So, it has nothing to do with actual rates of radiocative decay, or even Carbon Dating methods (your passage cites Uranium and Argon dating methods). And, even if we accept this passage as true, it simply shows that, under certain conditions, the methods produce inaccurate results.

Should we be surprised at this? I'm not. I don't imagine that the developers and users of these methods expect them to produce accurate results under any and all circumstances. This is not an inherent flaw with the tool, but rather merely a confirmation that, like all tools, it has a scope outside of which it shouldn't be used.

Another way to put it is Garbage In, Garbage Out. The effectiveness of the method depends on the quality of the material put into it. I mean, we can selectively choose input that would produce inaccurate results in even indisputable dating methods (such as dendochronology). So what?

Exactly! I misspoke apparently when I stated that it was a sped up process of decay, but rather it does give inaccurate results. If you take creation literally then the flood would have put everything under water yielding inaccurate results with an incredible amount of time being attributed to things only a couple hundred / thousand years old.

Only for things that were in contact with the water. Rocks sufficiently deep would not have been affected by such a process. Geologists understand the limitations of their methods, including the unreliability of weathered samples.

Then again, no such flood happened, so I don't see why this would be an issue.


As for carbon...here is a decent overview...I can't completely check it out due to the crappiness of my computer and how slow it is but I think this site is one that I had read earlier and has some good science in it.
http://noapologies.info...

Regarding the link:

No. It is not a critical assumption that the amount or ratio of radiocarbon has been the same. In fact, we know that it has changed over time and this is factored into dating methods via independent calibration. I find it odd that this would simultaneously claim that this is an assumption, then state that it is known to be wrong. If it is known to be wrong, then who is assuming it? No one, that's who.
CosmicAlfonzo
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11/10/2011 3:25:34 PM
Posted: 5 years ago
Whether or not the dating process is completely accurate or not, we can be pretty certain that it isn't off by hundreds of millions of years.

The Earth is NOT less than a million years old.

Show me the geologist or astronomer who claims this. If there are such creatures, I am more than certain that they are regarded as cranks by the majority of the scientific community.

Creationism can not be proven or disproven.. However, there is very little doubt as to whether the Earth is older than 6,000 years old. This can be proven by multiple methods. Carbon dating is not the only method that is used to determine the age of things.
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Crede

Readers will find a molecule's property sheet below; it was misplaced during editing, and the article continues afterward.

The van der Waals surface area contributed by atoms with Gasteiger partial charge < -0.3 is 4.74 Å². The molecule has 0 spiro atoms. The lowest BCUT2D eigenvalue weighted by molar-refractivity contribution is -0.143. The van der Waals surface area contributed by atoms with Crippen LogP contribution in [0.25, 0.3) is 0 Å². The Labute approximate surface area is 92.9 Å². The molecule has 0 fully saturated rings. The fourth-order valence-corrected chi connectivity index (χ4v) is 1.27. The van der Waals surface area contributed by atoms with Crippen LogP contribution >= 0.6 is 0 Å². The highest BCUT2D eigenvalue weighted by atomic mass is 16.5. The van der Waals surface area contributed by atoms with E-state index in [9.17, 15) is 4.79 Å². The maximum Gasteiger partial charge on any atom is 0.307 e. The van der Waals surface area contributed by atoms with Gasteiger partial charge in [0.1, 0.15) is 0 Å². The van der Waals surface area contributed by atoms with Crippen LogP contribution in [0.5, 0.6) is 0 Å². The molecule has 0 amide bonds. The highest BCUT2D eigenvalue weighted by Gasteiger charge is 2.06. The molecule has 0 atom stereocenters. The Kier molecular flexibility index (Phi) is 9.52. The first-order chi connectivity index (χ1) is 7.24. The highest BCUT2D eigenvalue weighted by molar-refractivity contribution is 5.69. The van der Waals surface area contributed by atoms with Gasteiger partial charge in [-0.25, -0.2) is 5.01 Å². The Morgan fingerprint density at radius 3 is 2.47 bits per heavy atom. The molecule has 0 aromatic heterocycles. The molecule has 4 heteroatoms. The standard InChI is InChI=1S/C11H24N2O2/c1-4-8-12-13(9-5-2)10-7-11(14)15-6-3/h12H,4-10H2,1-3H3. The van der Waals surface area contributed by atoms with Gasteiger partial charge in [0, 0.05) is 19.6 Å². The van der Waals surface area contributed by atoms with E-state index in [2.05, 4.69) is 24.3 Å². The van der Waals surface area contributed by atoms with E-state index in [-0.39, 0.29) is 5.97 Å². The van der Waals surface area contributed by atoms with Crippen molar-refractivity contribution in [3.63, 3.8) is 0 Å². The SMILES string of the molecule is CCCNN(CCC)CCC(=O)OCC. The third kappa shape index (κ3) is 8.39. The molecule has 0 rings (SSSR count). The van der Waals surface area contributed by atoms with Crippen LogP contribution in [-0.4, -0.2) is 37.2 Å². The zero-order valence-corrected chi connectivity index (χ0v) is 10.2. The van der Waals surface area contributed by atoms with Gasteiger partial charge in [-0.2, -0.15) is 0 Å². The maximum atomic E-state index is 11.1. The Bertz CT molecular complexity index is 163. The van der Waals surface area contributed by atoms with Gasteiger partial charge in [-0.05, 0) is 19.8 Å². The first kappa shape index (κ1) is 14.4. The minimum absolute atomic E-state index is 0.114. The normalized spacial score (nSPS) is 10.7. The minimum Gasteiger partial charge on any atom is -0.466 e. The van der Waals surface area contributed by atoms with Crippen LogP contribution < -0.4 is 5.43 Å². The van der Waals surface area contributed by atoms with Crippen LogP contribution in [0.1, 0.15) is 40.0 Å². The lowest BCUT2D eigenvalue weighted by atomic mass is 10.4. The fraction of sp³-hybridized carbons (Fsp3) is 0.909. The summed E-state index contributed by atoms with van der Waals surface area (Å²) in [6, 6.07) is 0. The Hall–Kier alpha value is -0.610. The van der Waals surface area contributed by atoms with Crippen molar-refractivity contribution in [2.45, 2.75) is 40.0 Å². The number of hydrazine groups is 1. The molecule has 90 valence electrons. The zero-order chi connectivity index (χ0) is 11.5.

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11/11/2011 3:13:20 PM
Posted: 5 years ago
At 11/10/2011 3:25:34 PM, CosmicAlfonzo wrote:
Whether or not the dating process is completely accurate or not, we can be pretty certain that it isn't off by hundreds of millions of years.

The Earth is NOT less than a million years old.

Show me the geologist or astronomer who claims this. If there are such creatures, I am more than certain that they are regarded as cranks by the majority of the scientific community.

Creationism can not be proven or disproven.. However, there is very little doubt as to whether the Earth is older than 6,000 years old. This can be proven by multiple methods. Carbon dating is not the only method that is used to determine the age of things.

Agreed. I was just showing the OP that yes...there is science used in defense of creationism.
ApostateAbe
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11/13/2011 12:56:51 PM
Posted: 5 years ago
At 11/9/2011 2:08:31 PM, Stephen_Hawkins wrote:
I don't think that it can even be classed as one. I don't understand how it even comes close to fitting in with the scientific method.

Point of note: I don't see how it could be classed as science, like geocentrism is classed as science, or lamarckism. It's wrong, but is it even a science? Did it even have the potential to begin with?

Before Darwin, almost all of the best minds in the science of biology accepted the explanation of creationism. They took it to be better than no explanation at all, because it had a compelling argument: the watchmaker argument, or the analogy to complex and orderly man-made systems. Since living organisms fit the analogy, creationism served as a compelling explanation for life, not just as a religious tradition. It was just as wrapped up in religion as it is today, but it was science. I don't think it needs to stop becoming "science" just because a better explanation is put on the table. I prefer to be generous with the word, not exclusivist. There can be bad science the same as good science, we can call creationism "bad science," and I think creationism should be rejected because it is bad science, not because of its association with religion. If creationism were probable, then it should be accepted regardless of its association with religion. I don't like the us-vs-religion mentality that exists in the scientific community. Science should be merely about finding truth.
Mirza
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11/13/2011 1:02:09 PM
Posted: 5 years ago
When a child is given two books, but taught the same approach toward them - that will make him far more open-minded and he will pick the best of books for himself.